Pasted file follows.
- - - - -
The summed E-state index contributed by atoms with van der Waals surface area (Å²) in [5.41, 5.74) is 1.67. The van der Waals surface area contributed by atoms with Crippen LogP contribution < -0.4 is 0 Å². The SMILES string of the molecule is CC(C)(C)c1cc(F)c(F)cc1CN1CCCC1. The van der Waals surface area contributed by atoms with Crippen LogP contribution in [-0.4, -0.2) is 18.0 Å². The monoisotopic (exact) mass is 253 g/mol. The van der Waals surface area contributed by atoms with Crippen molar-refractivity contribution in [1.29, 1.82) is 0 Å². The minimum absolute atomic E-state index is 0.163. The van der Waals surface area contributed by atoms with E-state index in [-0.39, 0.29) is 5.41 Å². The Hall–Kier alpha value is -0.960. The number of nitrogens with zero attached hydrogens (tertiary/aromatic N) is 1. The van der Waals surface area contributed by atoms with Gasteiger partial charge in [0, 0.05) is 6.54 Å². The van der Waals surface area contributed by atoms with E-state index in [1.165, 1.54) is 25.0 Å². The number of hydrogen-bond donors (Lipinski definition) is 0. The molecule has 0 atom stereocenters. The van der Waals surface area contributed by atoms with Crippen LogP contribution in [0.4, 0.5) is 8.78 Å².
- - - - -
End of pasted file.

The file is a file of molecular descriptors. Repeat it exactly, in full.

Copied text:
The summed E-state index contributed by atoms with van der Waals surface area (Å²) in [5.41, 5.74) is 1.67. The van der Waals surface area contributed by atoms with Crippen LogP contribution < -0.4 is 0 Å². The SMILES string of the molecule is CC(C)(C)c1cc(F)c(F)cc1CN1CCCC1. The van der Waals surface area contributed by atoms with Crippen LogP contribution in [-0.4, -0.2) is 18.0 Å². The monoisotopic (exact) mass is 253 g/mol. The van der Waals surface area contributed by atoms with Crippen molar-refractivity contribution in [1.29, 1.82) is 0 Å². The minimum absolute atomic E-state index is 0.163. The van der Waals surface area contributed by atoms with E-state index in [-0.39, 0.29) is 5.41 Å². The Hall–Kier alpha value is -0.960. The number of nitrogens with zero attached hydrogens (tertiary/aromatic N) is 1. The van der Waals surface area contributed by atoms with Gasteiger partial charge in [0, 0.05) is 6.54 Å². The van der Waals surface area contributed by atoms with E-state index in [1.165, 1.54) is 25.0 Å². The number of hydrogen-bond donors (Lipinski definition) is 0. The molecule has 0 atom stereocenters. The van der Waals surface area contributed by atoms with Crippen LogP contribution in [0.4, 0.5) is 8.78 Å².